Ruiz, '25, finds balance on and off the track

30 Jun 2023    

Cortez Ruiz, '24, runs on a track.

In the early hours of the morning, you're off to Memorial Stadium to lift weights and eat breakfast. Then over to East Campus for class in the morning. Study for a few hours and attend another class in the afternoon, unless it’s a day with a noon pool workout. After that, on to Innovation Campus for track practice and dinner. Finally, head home to study for the rest of the night. 

This is a typical spring day for Cortez Ruiz, ’25. Ruiz competed with the Nebraska Track and Field team this spring as they took home the Big Ten Men's Outdoor Track and Field Championship for the first time since 2016. At this year's Drake Relays, his group won the 4x800 - something a team from Nebraska hadn't done in 27 years. 

Amidst these athletic feats, Ruiz still has to fulfill the expectations of any law student. He knows that in order to do both - and do them well - he must maximize his time and schedule everything to a tee. 

“Every half hour is planned,” he said. “I like being efficient, it takes away a lot of the stress.” 

As busy as his schedule can get, Ruiz recognizes the importance of taking care of your mind and body. Amidst his daily routine, he prioritizes a strict 8 hours of sleep.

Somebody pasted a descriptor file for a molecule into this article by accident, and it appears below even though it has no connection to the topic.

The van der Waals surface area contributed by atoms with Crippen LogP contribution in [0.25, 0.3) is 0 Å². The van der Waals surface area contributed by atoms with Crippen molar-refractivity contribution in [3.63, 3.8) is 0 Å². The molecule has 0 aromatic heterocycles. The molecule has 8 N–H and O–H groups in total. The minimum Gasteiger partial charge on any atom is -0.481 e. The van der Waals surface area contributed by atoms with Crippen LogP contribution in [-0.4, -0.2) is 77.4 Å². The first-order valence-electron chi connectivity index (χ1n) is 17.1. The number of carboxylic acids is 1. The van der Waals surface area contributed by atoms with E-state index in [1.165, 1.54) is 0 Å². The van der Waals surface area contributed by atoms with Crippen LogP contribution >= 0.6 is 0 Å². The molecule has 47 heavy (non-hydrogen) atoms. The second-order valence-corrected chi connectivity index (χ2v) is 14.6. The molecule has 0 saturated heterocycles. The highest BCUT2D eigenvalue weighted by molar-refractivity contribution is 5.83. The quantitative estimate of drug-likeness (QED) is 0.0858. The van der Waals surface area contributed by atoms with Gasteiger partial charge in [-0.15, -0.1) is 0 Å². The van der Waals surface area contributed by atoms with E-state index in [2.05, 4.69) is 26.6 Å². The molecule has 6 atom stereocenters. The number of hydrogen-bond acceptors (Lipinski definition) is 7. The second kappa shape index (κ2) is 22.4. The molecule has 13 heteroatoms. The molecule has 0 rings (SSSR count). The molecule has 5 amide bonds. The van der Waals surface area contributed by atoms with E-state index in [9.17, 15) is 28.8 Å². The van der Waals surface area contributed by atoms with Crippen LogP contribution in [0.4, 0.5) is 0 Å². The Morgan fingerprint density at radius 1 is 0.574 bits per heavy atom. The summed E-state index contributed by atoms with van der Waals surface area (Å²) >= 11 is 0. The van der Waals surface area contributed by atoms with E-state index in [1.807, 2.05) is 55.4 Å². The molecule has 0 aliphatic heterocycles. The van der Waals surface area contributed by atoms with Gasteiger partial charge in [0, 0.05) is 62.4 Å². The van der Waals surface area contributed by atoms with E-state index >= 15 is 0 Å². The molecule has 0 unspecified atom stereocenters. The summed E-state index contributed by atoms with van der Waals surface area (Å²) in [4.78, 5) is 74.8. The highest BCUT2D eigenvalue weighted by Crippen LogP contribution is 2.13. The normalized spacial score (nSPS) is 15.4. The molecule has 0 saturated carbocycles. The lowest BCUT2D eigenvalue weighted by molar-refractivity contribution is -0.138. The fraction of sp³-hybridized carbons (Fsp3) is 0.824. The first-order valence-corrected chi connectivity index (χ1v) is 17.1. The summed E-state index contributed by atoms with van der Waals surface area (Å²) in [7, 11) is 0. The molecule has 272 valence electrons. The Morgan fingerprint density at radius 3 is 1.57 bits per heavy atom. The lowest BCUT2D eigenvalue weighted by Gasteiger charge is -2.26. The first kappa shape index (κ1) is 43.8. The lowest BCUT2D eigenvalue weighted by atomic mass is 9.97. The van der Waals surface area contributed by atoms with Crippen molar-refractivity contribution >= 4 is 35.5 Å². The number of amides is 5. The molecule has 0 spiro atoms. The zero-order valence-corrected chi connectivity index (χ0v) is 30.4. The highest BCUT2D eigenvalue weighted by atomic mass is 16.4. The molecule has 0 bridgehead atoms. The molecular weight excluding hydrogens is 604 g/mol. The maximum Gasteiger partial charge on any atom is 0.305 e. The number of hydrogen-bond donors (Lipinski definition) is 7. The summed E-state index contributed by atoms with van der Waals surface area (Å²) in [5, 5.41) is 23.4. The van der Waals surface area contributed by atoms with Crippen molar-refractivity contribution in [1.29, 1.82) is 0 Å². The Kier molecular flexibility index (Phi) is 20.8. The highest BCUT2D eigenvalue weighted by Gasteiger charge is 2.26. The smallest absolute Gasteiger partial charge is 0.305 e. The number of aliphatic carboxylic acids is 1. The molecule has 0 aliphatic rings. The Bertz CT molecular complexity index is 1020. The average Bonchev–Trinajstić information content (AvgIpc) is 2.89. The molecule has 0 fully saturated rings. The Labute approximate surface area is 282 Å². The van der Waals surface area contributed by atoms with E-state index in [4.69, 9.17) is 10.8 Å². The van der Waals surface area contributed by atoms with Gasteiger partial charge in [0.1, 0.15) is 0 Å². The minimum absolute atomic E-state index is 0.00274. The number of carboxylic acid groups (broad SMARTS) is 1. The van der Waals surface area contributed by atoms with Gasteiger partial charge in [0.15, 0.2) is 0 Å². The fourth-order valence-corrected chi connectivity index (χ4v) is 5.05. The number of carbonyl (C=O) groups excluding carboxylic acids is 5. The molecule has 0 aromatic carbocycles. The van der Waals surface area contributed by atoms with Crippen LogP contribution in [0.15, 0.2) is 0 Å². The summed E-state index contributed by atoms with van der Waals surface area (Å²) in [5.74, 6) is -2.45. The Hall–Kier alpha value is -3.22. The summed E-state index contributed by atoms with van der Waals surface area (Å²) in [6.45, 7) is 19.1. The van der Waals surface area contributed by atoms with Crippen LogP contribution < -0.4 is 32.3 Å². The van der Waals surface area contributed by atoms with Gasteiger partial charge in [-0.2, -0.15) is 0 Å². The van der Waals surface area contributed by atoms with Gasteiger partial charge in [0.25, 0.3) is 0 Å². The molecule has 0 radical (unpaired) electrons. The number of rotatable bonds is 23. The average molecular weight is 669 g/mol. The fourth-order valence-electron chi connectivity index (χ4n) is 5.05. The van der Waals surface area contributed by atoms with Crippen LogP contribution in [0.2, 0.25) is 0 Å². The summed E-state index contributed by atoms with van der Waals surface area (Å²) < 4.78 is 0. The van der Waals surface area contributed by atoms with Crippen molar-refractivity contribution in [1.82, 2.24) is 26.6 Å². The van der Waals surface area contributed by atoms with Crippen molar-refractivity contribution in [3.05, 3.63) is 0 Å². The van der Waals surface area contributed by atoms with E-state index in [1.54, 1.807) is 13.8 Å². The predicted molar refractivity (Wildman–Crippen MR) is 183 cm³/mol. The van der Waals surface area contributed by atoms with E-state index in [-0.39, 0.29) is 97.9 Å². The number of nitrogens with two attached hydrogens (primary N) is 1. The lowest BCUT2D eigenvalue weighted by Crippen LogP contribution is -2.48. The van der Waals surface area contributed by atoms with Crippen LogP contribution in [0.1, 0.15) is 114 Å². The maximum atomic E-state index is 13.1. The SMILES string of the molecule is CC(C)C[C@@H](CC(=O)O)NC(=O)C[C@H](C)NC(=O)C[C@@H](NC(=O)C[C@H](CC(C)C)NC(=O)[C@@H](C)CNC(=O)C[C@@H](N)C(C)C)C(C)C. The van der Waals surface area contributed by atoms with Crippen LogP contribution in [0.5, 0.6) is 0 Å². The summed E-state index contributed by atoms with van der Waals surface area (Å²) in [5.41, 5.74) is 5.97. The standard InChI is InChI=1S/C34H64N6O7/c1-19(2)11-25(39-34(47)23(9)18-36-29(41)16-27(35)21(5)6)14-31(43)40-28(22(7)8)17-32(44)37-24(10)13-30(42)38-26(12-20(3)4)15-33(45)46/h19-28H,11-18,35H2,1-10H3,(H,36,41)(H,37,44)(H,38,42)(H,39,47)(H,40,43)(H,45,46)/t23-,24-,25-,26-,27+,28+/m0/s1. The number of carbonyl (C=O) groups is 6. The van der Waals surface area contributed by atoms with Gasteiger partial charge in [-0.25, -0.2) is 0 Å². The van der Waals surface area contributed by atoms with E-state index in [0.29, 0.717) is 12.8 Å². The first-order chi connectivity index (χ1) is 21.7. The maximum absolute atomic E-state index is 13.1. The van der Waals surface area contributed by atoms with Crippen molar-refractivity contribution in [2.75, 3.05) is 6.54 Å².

“You need energy to perform at your best,” he said. 

Ruiz ran track as an undergrad at BYU and was given an extra year of eligibility due to the pandemic but wasn’t sure if he would be able to juggle athletics and law school simultaneously. Upon starting his 1L year, he found that the support of the faculty was crucial. 

“Everyone has always been really supportive of me,” he said. “That’s Nebraska." 

They were invested in his success and eager to help. When he would have to miss class due to travel or competitions, professors would send recordings of their classes and lectures. 

Ruiz never expected to live in the Midwest. He’d never even been to Nebraska before submitting his application. But upon moving here, he found that the flexibility, care, and support he felt from the College of Law made life as a student-athlete much less complicated. 

“Another reason why Nebraska was meant to be is that it probably wouldn’t happen this smoothly at another law school,” he said. 

Although Ruiz will no longer compete with the Nebraska Track and Field team, he's nowhere near the end of his journey as an athlete. He said he'll continue to focus on his physical health while trying to decide what field of law to go into. Fluent in Russian and Spanish, he hopes to use his skills to help people from other countries. For now, he's keeping his options open. 

"I'm learning quite a bit and taking it one step at a time," he said.